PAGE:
Australia Travel Guide


Australia Adventure Travel Guide: Ideas and Inspiration

PureTravel Says: “Australia may be the self-described land "Down Under"; however, nothing about the trekking, rafting, mountain biking, culture or wildlife is down or under. If you’ve ever wanted to see a real Tasmanian Devil or spot boxing kangaroos, this is the place to see it. There’s so much strangeness about Australia that you’ll think you’re staring at vast mirages. Though Australia is second to Antarctica as the world’s driest continent, Australia is second to none at having some of the most dangerous critters the world over. Getting out in the down and under is the only way to certainly see what this fascinating country is all about.”
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Holiday Highlights

Walking & Trekking - Though Australia is best known for its kangaroos, koalas, crocodiles and its coastline, it is increasingly becoming known for its trekking. There will be no need to go walkabout here, as trails such as the ones in Lamington National Park will keep you surrounded by nature for days. Or if you’d like to stay near the coast, then there is plenty to see just outside of Sydney, Melbourne and Adelaide.

For a challenge, try Tasmania for some of the wildest hiking experiences. The lakes, forests, wildlife and mountains, namely the Cradle Mountain Lake St Clair World Heritage Area, are as wild as a hundred years ago. Not only will you get to touch the bark of some of the world’s oldest trees, but also you’ll have fun footslogging through the Franklin-Gordon Wild Rivers area and famous Overland Track.

Culture - The nations' culture starts with the Aborigines. This group settled these lands over 40,000 years ago. They came and somehow managed to live on this brassy land for thousands of years without help from the outside world. When the outside world came, the Aborigines lost a lot. Though the government today is doing things to revive and help the Aboriginal culture, some things do remain intact. The didgeridoo, for example, is a wooden instrument used in Aboriginal music even still today. Dance, moreover, is used as a way to express the Aboriginal songlines culture. However, other music traditions started with European classical and sailor folk and ends today with rock and hip-hop.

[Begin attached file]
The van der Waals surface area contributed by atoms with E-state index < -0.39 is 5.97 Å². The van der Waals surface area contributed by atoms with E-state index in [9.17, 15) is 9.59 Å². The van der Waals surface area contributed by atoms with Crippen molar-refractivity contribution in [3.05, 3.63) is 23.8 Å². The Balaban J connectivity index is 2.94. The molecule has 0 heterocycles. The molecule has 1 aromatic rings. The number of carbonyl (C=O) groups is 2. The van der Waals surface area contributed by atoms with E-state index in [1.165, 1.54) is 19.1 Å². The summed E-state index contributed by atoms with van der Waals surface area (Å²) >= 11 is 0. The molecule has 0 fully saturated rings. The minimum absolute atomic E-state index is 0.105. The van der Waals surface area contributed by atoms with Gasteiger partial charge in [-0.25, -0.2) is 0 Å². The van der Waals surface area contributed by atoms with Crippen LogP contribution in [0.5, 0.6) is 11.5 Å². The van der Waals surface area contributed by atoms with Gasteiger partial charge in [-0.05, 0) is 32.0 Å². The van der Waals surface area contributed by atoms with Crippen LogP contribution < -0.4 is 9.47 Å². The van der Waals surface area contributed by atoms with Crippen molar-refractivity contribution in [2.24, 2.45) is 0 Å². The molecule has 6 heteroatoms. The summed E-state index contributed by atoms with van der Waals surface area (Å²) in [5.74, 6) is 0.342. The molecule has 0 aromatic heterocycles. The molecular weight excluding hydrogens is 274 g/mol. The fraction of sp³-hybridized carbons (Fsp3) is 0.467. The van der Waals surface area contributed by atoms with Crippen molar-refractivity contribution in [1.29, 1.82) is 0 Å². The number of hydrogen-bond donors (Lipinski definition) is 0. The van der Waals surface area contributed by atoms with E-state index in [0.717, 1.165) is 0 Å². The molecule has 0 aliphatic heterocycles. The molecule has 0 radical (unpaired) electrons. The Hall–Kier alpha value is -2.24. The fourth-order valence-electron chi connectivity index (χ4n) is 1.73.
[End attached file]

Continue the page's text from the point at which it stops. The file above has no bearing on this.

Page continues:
There is more to Australian culture than music including food, sport and television. There are Europeans, Chinese, Japanese, Italians and all sorts of people from the Pacific Islands that all bring something to the proverbial table, a cornucopia of fruitful ideas and an assortment of tastes. The culture is ever changing but always intriguing.

Rafting - Notwithstanding the fact that Australia is a land of dryness, one of the lowest rainfalls in the world, there are some great rivers and coastlines to raft and kayak. The Franklin River gives way to some of the best rapids in the country. The Barron River, by the same mark, is close to Cairns and can be tackled in a few days. You can even ride through Tasmania or go around islands out in the ocean up near Queensland.

Wildlife - Australian wildlife is about as varied as the landscape. From marsupials to rainforest birds and reptiles to creatures of the deep Great Barrier Reef, Australia is no easy place to call home for any animal. Life here is a daily peril, a fixation on getting out of the heat, finding enough to eat and staying alive long enough to obtain a mate.

Mountain Biking - Just as trekking is easily undertaken from some of the biggest cities, so too mountain biking is easily accessible. Adelaide, for example, has the Chambers Gully and Mawson Trails. Between Sydney and Canberra, the trails multiply into the two digits. In the Blue Mountains State Park, you’ll get to pedal on the Narrow Neck Trail, the Woodford-Glenbrook Trail and Six-Foot Track Trail. In the Kosciusko National Park, the Snowy Mountain Trails are challenging and will send you away with an endorphin rush that will last two days. In Tasmania, likewise, the Tasmanian Trail can take you anywhere south of Devonport.
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When To Go

In general, the best time to visit Australia is during their summer, which is between December and March (opposite to the northern hemisphere). Their long summer holidays which run from Christmas and into January does mean more crowds. In north Australia, the best months to visit are from May to October and in the center, visit between October to November and from March to May.